The proposal is likely to have a detrimental effect on Florida residents and institutions, including the state’s faith community, health care industry, and businesses. The following five provisions are of particular concern and should be addressed by Florida legislators.

  1. Makes it a third-degree felony to “transport” or “harbor” certain undocumented immigrants in the state.
  2. Invalidates the use of driver licenses issued by other states to undocumented immigrants.
  3. Requires hospitals to collect immigration status information for all patients.
  4. Prevents DACA recipients and other immigrants from obtaining a license to practice law in Florida.
  5. Increases penalties for hiring undocumented immigrants.

1. Makes it a third-degree felony to “transport” or “harbor” certain undocumented immigrants in the state.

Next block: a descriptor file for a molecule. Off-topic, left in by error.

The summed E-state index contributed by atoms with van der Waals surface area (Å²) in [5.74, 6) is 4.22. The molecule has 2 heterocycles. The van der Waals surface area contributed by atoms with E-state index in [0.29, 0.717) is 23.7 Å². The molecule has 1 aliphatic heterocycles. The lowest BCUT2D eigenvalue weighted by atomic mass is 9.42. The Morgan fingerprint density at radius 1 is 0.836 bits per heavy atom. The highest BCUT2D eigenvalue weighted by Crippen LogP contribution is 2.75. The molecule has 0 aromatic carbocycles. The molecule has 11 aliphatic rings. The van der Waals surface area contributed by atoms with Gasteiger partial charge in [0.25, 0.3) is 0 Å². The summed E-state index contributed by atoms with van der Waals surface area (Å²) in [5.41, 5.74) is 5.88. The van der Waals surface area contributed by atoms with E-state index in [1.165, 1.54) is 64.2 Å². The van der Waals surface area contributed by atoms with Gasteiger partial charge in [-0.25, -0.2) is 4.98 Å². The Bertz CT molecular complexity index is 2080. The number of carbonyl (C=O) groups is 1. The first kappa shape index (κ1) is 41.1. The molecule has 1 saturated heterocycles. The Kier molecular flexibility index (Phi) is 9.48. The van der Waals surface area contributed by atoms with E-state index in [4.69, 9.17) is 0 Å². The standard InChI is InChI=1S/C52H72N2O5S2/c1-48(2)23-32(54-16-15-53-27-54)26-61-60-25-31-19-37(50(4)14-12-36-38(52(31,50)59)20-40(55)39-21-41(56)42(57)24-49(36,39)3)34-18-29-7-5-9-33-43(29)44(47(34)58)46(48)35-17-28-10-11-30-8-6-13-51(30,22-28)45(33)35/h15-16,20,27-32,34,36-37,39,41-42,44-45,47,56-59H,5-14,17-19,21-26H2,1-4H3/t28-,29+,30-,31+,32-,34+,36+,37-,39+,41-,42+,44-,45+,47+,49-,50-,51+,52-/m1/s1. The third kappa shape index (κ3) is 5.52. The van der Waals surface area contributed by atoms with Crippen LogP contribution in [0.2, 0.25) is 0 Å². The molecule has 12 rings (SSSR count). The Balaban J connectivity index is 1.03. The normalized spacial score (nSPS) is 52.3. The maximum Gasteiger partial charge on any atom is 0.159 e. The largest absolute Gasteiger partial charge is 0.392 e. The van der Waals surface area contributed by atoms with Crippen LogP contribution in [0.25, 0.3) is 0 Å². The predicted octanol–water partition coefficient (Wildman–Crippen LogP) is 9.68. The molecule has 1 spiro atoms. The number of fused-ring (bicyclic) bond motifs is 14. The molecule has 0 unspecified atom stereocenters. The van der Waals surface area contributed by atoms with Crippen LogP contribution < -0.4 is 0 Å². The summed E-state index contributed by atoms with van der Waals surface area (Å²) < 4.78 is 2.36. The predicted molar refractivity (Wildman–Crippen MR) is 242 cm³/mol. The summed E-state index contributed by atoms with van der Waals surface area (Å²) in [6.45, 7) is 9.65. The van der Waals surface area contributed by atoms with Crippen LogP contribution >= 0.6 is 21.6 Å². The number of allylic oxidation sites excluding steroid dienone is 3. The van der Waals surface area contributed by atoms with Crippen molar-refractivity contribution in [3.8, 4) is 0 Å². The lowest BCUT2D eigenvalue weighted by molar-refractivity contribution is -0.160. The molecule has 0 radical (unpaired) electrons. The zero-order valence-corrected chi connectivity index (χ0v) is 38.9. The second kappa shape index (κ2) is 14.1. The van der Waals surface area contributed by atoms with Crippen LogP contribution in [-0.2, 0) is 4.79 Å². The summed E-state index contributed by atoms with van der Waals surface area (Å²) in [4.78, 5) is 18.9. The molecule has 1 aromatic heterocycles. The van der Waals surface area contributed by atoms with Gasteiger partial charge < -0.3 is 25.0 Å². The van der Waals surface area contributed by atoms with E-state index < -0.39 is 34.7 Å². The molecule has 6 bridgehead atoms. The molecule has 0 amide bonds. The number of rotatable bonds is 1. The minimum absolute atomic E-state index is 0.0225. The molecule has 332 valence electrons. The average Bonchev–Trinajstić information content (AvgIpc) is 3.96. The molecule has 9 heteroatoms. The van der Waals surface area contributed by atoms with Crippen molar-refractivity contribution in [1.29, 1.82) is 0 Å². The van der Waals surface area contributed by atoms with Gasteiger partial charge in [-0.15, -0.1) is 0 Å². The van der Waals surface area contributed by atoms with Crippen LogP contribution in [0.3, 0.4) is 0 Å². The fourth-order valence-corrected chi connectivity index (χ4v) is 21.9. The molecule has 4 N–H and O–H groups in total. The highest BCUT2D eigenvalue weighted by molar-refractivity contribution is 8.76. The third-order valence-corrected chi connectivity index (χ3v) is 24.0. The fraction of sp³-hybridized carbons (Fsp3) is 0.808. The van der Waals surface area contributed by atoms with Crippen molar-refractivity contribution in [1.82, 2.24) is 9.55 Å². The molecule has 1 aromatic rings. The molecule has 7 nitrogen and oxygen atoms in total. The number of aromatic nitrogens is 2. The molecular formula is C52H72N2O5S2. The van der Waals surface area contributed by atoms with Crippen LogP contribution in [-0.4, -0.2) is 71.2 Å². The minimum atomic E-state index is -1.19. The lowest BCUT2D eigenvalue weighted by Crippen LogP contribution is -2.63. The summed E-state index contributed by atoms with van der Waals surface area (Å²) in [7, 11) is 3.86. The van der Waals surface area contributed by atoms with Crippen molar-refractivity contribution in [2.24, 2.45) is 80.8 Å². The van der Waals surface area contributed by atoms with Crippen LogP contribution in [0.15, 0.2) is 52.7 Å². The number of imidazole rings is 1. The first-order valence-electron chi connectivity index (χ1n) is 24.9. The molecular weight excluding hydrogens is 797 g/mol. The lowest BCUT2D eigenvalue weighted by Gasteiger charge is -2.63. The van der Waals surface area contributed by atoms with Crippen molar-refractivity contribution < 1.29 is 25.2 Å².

The legislative proposal makes it a third-degree felony to transport into or within the state an individual who the person “knows, or reasonably should know” is undocumented and entered the U.S. without inspection. The bills would also make it illegal to conceal, harbor, or shield from detection undocumented immigrants who entered without inspection. A person commits a separate offense for each individual they transport or harbor.  In Florida, a third-degree felony is punishable by up to five years in prison. The provision, ostensibly intended to deal with human smuggling, does not apply to undocumented immigrants who overstayed their visa.